The other gripe I have with the system is that your deployment is done with a hook - overwhich you have no real-time feedback. When you push to your repo a hook will fire, then "at some point" the code is live, meaning its hard to tell if a change was successful. Other systems provide real-time feedback in the command line, or via the interface so you actually know if its deployed or not.
FortRabbit certainly looks interesting and has some very useful performance analytics on the dashboard. I'd suggest you guys take a look but it's still got a BETA tag on there and I'm not going through that again.
I was excited by the idea of AppliHQ as I am a big fan of aTech products and have used PointHQ and CodeBaseHQ a lot in the past. Sadly after scouring their site I couldn't find a signup button, and they eventually tweeted to let me know they were not accepting new sign-ups. Erf.
I looked into this and know a few people running PHP happily on Heroku, but it's a hack. If these companies cannot get things right after two years then I don't know how Heroku expect to get PHP right in the first year - especially if you have to hack in support by saying it's a "Facebook App". I've seen some articles that show how I can do this, but I don't need my hosting solution to be posted on There I Fixed It.
AWS Elastic Beanstalk
Elastic Beanstalk is essentially Pagoda Box but with WAY more flexibility, but that flexibility of course comes with a loss of simplicity. It is also 5x the cost and really not meant for hosting a little blog. The process is essentially the same as the initial EC2 + Chef process I described above. It looses the advantages of "adding users" easily like this other GitHubescque systems do and of course it is in BETA itself.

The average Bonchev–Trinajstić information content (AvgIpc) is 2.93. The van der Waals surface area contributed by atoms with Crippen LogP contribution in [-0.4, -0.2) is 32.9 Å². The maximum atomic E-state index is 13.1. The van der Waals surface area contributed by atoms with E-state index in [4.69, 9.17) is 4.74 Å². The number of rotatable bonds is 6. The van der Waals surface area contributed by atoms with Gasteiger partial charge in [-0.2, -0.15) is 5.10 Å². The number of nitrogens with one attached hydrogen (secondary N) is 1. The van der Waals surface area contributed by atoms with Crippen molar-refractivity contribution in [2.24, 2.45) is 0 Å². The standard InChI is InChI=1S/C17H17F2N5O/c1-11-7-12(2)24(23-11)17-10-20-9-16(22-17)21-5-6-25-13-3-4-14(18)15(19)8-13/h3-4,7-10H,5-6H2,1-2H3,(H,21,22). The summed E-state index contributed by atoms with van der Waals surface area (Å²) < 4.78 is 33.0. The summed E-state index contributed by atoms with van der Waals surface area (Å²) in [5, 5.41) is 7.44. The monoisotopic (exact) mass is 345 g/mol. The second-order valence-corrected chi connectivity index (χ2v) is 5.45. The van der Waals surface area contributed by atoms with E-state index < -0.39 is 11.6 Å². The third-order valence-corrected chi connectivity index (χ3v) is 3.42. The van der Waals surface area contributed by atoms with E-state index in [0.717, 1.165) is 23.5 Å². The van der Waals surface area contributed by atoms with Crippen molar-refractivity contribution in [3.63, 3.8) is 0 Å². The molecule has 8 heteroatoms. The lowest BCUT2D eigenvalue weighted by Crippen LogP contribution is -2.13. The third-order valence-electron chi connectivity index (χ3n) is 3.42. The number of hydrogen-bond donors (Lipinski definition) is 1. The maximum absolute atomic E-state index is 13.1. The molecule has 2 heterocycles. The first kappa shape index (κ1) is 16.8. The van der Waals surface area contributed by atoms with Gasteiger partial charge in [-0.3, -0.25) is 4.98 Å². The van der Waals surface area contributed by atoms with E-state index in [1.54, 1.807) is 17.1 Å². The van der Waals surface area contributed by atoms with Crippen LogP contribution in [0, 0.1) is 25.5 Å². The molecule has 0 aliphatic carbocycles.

I've moved this blog to a little EC2 instance, left some low-traffic client sites on Pagoda Box, I'll be moving pyrocms.com to EC2/Chef deployments much like the first example and I'll be hoping that AppFog add shared writeable directories soon.
This comment section will doubtlessly be filled up with people linking up other PaaS solutions as there are a LOT (about 50) but most of them are developed by very small teams, not yet complete, still in beta or just too lame to even mention. The way I see it, if a company with $9.8 million in the bank hasn't quite got it right yet then I doubt a bootstrapped-in-the-garage product will.
Maybe Pagoda Box will fix itself; That would be ideal because they have absolutely nailed the features but their service just doesn't stay up. I've been assuming their problems will just stop for well over a year and it hasn't happened yet.
Finally to everyone suggesting I just use Linode/CheapVPS4U/whatever: I've spent the last 2 years driving a hover-car. I don't want to go back to driving a normal car, I just want another hover-car that doesn't keep crashing.